Travelodge says it wants to open 100 hotels over the next five years, predicting strong long-term growth in the budget sector.

The company’s annual results, posted today, show revenue up 8.8 per cent to £693.3m. It attributed this to a “five-year transformation” programme carried out between 2013 and 2018, which has seen its portfolio grow by 4 per cent to 575 hotels, and sales up by £250m.

Over that period it has launched premium economy ‘SuperRooms’ and brand Travelodge Plus, invested £100m in hotel upgrades and opened 60 new hotels.

In 2012, facing mounting debt, Travelodge agreed to a financial restructuring that saw £235m in debt written off, 49 properties dropped from its portfolio and a £75m cash injection from investors.

Its 2018 results showed revenue per available room, a metric commonly used by the hotel industry, up 3.2 per cent to £41.69.

Occupancy was up by 2.5 per cent to 78.5 per cent, while EBITDA (earnings before interest, tax, depreciation and amortization) rose £9.6m to £122m. Travelodge said that was in the face of cost increases including an increased national living wage, higher business rates and the costs associated with improved occupancy.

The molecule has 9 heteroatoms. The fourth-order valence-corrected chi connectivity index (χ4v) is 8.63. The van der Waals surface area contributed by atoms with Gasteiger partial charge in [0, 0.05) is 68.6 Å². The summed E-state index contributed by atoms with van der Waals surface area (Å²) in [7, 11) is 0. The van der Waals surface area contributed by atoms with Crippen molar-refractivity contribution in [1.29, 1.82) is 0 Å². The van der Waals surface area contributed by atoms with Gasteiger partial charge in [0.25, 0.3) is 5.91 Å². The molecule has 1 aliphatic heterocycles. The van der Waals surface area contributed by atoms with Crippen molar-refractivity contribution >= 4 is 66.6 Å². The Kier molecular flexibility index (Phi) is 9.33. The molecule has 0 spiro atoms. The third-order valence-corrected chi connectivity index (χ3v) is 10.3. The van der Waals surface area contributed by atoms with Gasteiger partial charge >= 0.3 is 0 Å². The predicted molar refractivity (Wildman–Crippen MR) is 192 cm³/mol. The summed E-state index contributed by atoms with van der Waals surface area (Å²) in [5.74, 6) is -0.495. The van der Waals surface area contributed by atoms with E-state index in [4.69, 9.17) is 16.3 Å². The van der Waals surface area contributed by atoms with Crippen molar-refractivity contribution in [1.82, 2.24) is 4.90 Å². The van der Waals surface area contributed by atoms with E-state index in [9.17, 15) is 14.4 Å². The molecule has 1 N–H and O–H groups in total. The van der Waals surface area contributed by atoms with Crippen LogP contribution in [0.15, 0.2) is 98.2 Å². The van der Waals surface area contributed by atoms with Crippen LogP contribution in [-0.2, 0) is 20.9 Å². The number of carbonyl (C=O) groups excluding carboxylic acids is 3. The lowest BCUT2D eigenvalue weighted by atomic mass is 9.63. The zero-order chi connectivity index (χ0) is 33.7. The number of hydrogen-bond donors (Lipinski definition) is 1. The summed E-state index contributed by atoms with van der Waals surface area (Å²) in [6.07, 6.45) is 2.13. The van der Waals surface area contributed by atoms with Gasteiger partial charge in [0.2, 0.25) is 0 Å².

The company said it had seen “thousands of new business accounts,” many using its business account card.

It has previously outlined plans to open in more conference centre locations, and along the upcoming HS2 line.

CEO Peter Gowers said Travelodge was investing “in better quality and choice for our guests, while staying true to our budget roots.”

“Our strategic focus on location, price and quality has enabled Travelodge to deliver a set of excellent results,” Gowers said.

“We extended our network of hotels, remained focused on delivering attractive prices and took another step forward on quality.

“The long-term growth opportunities for the budget sector remain strong and we expect to open 100 new hotels over the next five years, creating approximately 3,000 jobs.”

In a statement, Travelodge said: “With the strength of the value sector, UK households still spending a relatively small percentage of household income on domestic hotels, the trend for businesses to choose budget and our platform of domestic scale, international bridgeheads and established franchise operations, we believe that once the current pressures abate, we are well positioned to build on our improved position in the years ahead.”